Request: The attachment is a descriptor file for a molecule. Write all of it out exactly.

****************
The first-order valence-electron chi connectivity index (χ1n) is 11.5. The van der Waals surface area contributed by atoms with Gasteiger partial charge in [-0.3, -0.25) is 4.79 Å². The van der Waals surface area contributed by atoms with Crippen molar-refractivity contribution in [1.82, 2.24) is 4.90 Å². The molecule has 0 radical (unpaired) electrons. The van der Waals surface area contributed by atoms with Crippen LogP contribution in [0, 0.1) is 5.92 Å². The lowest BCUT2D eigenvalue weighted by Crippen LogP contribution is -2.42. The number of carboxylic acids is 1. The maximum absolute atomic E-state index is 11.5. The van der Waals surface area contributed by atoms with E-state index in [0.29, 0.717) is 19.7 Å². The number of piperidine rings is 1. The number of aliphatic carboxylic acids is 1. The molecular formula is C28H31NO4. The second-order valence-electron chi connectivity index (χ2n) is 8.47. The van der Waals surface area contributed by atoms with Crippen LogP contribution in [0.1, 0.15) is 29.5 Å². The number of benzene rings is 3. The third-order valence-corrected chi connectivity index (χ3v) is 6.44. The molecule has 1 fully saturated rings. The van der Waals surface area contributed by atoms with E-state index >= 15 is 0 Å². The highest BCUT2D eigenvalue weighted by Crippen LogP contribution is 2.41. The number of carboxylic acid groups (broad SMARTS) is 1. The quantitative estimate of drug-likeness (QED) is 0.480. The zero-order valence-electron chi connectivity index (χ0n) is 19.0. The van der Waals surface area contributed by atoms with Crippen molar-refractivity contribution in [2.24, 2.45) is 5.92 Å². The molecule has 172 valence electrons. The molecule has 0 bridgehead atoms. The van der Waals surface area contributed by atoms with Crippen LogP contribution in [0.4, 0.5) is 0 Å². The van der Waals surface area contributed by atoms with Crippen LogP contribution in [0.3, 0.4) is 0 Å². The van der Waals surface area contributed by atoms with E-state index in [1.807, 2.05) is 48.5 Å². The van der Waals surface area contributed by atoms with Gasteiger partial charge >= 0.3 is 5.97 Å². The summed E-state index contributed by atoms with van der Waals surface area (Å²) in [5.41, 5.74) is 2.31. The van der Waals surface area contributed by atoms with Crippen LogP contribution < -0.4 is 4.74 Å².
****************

The first-order valence-electron chi connectivity index (χ1n) is 11.5. The van der Waals surface area contributed by atoms with Gasteiger partial charge in [-0.3, -0.25) is 4.79 Å². The van der Waals surface area contributed by atoms with Crippen molar-refractivity contribution in [1.82, 2.24) is 4.90 Å². The molecule has 0 radical (unpaired) electrons. The van der Waals surface area contributed by atoms with Crippen LogP contribution in [0, 0.1) is 5.92 Å². The lowest BCUT2D eigenvalue weighted by Crippen LogP contribution is -2.42. The number of carboxylic acids is 1. The maximum absolute atomic E-state index is 11.5. The van der Waals surface area contributed by atoms with E-state index in [0.29, 0.717) is 19.7 Å². The number of piperidine rings is 1. The number of aliphatic carboxylic acids is 1. The molecular formula is C28H31NO4. The second-order valence-electron chi connectivity index (χ2n) is 8.47. The van der Waals surface area contributed by atoms with Crippen LogP contribution in [0.1, 0.15) is 29.5 Å². The number of benzene rings is 3. The third-order valence-corrected chi connectivity index (χ3v) is 6.44. The molecule has 1 fully saturated rings. The van der Waals surface area contributed by atoms with E-state index >= 15 is 0 Å². The highest BCUT2D eigenvalue weighted by Crippen LogP contribution is 2.41. The number of carboxylic acid groups (broad SMARTS) is 1. The quantitative estimate of drug-likeness (QED) is 0.480. The zero-order valence-electron chi connectivity index (χ0n) is 19.0. The van der Waals surface area contributed by atoms with Crippen molar-refractivity contribution in [2.24, 2.45) is 5.92 Å². The molecule has 172 valence electrons. The molecule has 0 bridgehead atoms. The van der Waals surface area contributed by atoms with Crippen LogP contribution in [0.4, 0.5) is 0 Å². The van der Waals surface area contributed by atoms with Crippen LogP contribution in [0.3, 0.4) is 0 Å². The van der Waals surface area contributed by atoms with E-state index in [1.807, 2.05) is 48.5 Å². The van der Waals surface area contributed by atoms with Gasteiger partial charge >= 0.3 is 5.97 Å². The summed E-state index contributed by atoms with van der Waals surface area (Å²) in [5.41, 5.74) is 2.31. The van der Waals surface area contributed by atoms with Crippen LogP contribution < -0.4 is 4.74 Å².